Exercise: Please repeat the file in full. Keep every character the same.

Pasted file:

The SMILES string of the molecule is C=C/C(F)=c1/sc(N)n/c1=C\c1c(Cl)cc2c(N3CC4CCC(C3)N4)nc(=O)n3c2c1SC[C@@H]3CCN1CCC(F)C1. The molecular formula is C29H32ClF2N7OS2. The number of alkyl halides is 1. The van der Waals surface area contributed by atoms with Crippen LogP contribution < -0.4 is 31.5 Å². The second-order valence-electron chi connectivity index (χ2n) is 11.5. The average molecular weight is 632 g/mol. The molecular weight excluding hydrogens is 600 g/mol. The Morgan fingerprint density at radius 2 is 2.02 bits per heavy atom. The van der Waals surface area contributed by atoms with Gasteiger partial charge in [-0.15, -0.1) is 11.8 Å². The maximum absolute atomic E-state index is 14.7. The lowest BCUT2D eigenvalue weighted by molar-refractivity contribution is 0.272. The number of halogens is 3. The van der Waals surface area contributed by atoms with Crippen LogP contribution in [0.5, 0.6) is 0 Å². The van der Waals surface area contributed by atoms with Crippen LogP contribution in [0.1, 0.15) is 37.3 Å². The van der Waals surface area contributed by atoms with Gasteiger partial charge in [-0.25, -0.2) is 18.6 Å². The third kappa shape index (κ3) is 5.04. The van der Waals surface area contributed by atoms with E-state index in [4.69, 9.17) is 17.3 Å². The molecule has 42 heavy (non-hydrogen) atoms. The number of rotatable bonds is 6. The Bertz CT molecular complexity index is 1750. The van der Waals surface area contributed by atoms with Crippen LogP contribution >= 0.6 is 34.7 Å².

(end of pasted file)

The SMILES string of the molecule is C=C/C(F)=c1/sc(N)n/c1=C\c1c(Cl)cc2c(N3CC4CCC(C3)N4)nc(=O)n3c2c1SC[C@@H]3CCN1CCC(F)C1. The molecular formula is C29H32ClF2N7OS2. The number of alkyl halides is 1. The van der Waals surface area contributed by atoms with Crippen LogP contribution < -0.4 is 31.5 Å². The second-order valence-electron chi connectivity index (χ2n) is 11.5. The average molecular weight is 632 g/mol. The molecular weight excluding hydrogens is 600 g/mol. The Morgan fingerprint density at radius 2 is 2.02 bits per heavy atom. The van der Waals surface area contributed by atoms with Gasteiger partial charge in [-0.15, -0.1) is 11.8 Å². The maximum absolute atomic E-state index is 14.7. The lowest BCUT2D eigenvalue weighted by molar-refractivity contribution is 0.272. The number of halogens is 3. The van der Waals surface area contributed by atoms with Crippen LogP contribution in [0.5, 0.6) is 0 Å². The van der Waals surface area contributed by atoms with Crippen LogP contribution in [0.1, 0.15) is 37.3 Å². The van der Waals surface area contributed by atoms with Gasteiger partial charge in [-0.25, -0.2) is 18.6 Å². The third kappa shape index (κ3) is 5.04. The van der Waals surface area contributed by atoms with E-state index in [4.69, 9.17) is 17.3 Å². The molecule has 42 heavy (non-hydrogen) atoms. The number of rotatable bonds is 6. The Bertz CT molecular complexity index is 1750. The van der Waals surface area contributed by atoms with Crippen LogP contribution >= 0.6 is 34.7 Å².